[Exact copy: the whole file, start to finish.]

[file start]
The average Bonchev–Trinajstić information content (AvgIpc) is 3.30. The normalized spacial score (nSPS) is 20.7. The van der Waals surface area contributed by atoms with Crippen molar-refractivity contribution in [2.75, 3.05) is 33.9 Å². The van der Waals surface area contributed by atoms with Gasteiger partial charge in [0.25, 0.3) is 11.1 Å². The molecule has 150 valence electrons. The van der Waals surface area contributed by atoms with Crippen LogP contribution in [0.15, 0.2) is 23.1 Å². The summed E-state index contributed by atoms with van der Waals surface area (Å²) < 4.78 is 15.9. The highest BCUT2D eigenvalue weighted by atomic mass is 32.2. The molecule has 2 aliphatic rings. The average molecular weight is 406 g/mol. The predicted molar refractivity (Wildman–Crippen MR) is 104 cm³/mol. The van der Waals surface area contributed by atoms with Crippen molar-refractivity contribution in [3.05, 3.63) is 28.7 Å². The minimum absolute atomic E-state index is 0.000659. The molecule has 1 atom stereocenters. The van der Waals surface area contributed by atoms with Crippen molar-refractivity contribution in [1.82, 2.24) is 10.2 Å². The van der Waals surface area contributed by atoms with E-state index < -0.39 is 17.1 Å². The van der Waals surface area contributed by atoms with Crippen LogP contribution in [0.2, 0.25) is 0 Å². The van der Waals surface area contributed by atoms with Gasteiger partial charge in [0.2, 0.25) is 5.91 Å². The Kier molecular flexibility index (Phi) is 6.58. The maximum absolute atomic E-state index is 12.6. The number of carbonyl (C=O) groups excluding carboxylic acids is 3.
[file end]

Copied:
The average Bonchev–Trinajstić information content (AvgIpc) is 3.30. The normalized spacial score (nSPS) is 20.7. The van der Waals surface area contributed by atoms with Crippen molar-refractivity contribution in [2.75, 3.05) is 33.9 Å². The van der Waals surface area contributed by atoms with Gasteiger partial charge in [0.25, 0.3) is 11.1 Å². The molecule has 150 valence electrons. The van der Waals surface area contributed by atoms with Crippen LogP contribution in [0.15, 0.2) is 23.1 Å². The summed E-state index contributed by atoms with van der Waals surface area (Å²) < 4.78 is 15.9. The highest BCUT2D eigenvalue weighted by atomic mass is 32.2. The molecule has 2 aliphatic rings. The average molecular weight is 406 g/mol. The predicted molar refractivity (Wildman–Crippen MR) is 104 cm³/mol. The van der Waals surface area contributed by atoms with Crippen molar-refractivity contribution in [3.05, 3.63) is 28.7 Å². The minimum absolute atomic E-state index is 0.000659. The molecule has 1 atom stereocenters. The van der Waals surface area contributed by atoms with Crippen molar-refractivity contribution in [1.82, 2.24) is 10.2 Å². The van der Waals surface area contributed by atoms with E-state index < -0.39 is 17.1 Å². The van der Waals surface area contributed by atoms with Crippen LogP contribution in [0.2, 0.25) is 0 Å². The van der Waals surface area contributed by atoms with Gasteiger partial charge in [0.2, 0.25) is 5.91 Å². The Kier molecular flexibility index (Phi) is 6.58. The maximum absolute atomic E-state index is 12.6. The number of carbonyl (C=O) groups excluding carboxylic acids is 3.